176 high-temperature pressure sensors detect and measure dynamic pressure
phenomena and combustion instability in the extreme heat environments (+986F,
+530C) generated by today's gas turbines. These sensors are also ATEX and CSA
certified for use in hazardous areas. The Series 176 high-temperature pressure
sensors are ideally suited for gas turbine monitoring with sensitivities to 17
pC/psi (2.5 pC/kPa) and ranges from 20 psi (140 kPa) dynamic to 400 psi (2760
By mounting the Series 176 high-temperature pressure sensors to
the combustor, gas turbine operators can rely on critical diagnostics, part
fatigue analysis and the ability to continuously monitor and control emissions.
Operators also save time during combustion inspections and overhauls due to the
elimination of tubing and a purging system. The high frequency capability of
the Series 176 sensors enables the use of auto-tuning and on-line diagnostic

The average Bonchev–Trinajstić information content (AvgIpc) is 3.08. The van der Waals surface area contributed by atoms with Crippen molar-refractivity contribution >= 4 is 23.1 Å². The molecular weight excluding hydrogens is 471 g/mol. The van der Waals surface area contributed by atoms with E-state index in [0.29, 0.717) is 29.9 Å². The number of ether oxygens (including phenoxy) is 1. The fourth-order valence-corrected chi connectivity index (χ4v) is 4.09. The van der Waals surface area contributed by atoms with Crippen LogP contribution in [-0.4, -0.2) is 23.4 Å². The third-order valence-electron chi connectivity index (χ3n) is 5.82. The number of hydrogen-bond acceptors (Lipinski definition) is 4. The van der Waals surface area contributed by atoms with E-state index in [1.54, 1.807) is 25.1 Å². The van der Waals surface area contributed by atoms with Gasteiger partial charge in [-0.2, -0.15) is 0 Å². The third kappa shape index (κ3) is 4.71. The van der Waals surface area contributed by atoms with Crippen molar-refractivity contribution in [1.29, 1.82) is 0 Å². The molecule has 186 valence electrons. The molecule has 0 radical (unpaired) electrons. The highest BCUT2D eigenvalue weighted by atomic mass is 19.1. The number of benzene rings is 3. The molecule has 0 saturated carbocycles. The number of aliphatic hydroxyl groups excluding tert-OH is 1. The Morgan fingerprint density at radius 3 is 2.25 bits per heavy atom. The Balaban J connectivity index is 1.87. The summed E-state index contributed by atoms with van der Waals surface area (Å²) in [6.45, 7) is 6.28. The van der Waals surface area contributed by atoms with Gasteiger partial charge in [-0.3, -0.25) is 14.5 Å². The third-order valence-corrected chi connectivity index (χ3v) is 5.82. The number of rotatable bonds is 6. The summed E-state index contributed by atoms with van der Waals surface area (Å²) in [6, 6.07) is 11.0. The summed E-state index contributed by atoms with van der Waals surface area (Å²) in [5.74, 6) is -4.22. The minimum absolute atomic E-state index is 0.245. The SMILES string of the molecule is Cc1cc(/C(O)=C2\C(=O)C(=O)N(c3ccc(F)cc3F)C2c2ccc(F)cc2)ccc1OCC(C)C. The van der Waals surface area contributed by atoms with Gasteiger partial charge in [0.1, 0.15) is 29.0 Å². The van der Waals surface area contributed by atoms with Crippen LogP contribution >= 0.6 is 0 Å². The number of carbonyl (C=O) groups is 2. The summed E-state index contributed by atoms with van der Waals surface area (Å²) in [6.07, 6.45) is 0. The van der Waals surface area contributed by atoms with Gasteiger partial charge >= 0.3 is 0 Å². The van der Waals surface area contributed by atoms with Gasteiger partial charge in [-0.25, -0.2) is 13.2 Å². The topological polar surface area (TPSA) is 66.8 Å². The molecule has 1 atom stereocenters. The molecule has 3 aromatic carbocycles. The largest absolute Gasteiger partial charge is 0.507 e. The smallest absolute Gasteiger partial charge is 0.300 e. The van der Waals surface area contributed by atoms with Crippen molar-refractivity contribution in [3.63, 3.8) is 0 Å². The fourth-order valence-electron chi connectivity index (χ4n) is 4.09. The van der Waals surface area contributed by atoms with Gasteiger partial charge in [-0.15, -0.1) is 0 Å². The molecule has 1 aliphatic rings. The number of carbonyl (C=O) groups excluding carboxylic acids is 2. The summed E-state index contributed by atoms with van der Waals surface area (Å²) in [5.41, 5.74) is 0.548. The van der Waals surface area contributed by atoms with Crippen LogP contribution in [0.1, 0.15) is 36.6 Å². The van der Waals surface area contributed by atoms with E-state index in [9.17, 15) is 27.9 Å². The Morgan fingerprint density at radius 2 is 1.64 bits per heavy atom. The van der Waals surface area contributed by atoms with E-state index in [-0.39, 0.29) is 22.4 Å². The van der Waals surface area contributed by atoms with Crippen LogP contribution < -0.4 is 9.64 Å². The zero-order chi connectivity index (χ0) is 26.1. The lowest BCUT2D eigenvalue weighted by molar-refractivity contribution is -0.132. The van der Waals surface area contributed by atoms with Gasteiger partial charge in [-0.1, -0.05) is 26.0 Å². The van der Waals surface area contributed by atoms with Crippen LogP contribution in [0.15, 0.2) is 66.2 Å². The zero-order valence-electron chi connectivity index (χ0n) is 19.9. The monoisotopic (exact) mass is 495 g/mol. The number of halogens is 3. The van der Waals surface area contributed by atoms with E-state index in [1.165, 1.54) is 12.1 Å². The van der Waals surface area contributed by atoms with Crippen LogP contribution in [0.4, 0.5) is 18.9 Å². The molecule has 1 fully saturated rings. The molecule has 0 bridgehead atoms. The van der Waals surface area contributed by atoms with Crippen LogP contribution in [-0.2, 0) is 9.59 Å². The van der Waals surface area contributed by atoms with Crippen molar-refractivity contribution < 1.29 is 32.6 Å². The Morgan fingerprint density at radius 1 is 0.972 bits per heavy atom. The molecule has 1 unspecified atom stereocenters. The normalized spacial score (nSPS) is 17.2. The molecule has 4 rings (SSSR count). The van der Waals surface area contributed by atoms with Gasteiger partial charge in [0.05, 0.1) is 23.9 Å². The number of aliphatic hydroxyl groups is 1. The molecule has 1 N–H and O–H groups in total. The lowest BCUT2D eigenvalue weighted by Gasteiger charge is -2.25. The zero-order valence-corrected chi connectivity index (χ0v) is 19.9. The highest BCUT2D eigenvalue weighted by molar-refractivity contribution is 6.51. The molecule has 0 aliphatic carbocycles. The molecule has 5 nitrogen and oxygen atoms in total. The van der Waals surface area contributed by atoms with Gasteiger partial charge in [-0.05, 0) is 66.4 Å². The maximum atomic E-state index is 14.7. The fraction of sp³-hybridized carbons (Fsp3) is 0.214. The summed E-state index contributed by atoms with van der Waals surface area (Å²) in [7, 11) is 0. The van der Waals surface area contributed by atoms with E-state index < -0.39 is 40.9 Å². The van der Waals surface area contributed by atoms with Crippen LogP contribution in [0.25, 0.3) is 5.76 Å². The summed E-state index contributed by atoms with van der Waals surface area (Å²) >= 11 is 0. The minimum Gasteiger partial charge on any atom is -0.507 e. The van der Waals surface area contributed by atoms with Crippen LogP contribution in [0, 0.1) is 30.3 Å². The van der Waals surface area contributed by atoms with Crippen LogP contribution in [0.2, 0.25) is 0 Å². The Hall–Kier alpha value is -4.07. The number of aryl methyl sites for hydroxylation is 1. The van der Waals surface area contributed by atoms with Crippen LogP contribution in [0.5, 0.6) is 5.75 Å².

monitoring systems. These sensors also provide an output that can easily
connect to legacy combustion dynamics monitoring systems.
Samsung's Galaxy line of smartphones used to fare quite well in the repairability department, but last year's flagship S5 model took a tumble, scoring a meh-inducing 5/10. Will the newly redesigned S6 lead us back into star-studded territory, or will we sink further into the depths of a repairability black hole?
In 2003, the world contained just over 500 million Internet-connected devices. By 2010, this figure had risen to 12.5 billion connected objects, almost six devices per individual with access to the Internet. Now, as we move into 2015, the number of connected 'things' is expected to reach 25 billion, ultimately edging toward 50 billion by the end of the decade.
NASA engineer Brian Trease studied abroad in Japan as a high school student and used to fold fast-food wrappers into cranes using origami techniques he learned in library books. Inspired by this, he began to imagine that origami could be applied to building spacecraft components, particularly solar panels that could one day send solar power from space to be used on earth.
Focus on Fundamentals consists of 45-minute on-line classes that cover a host of technologies. You learn without leaving the comfort of your desk. All classes are taught by subject-matter experts and all are archived. So if you can't attend live, attend at your convenience.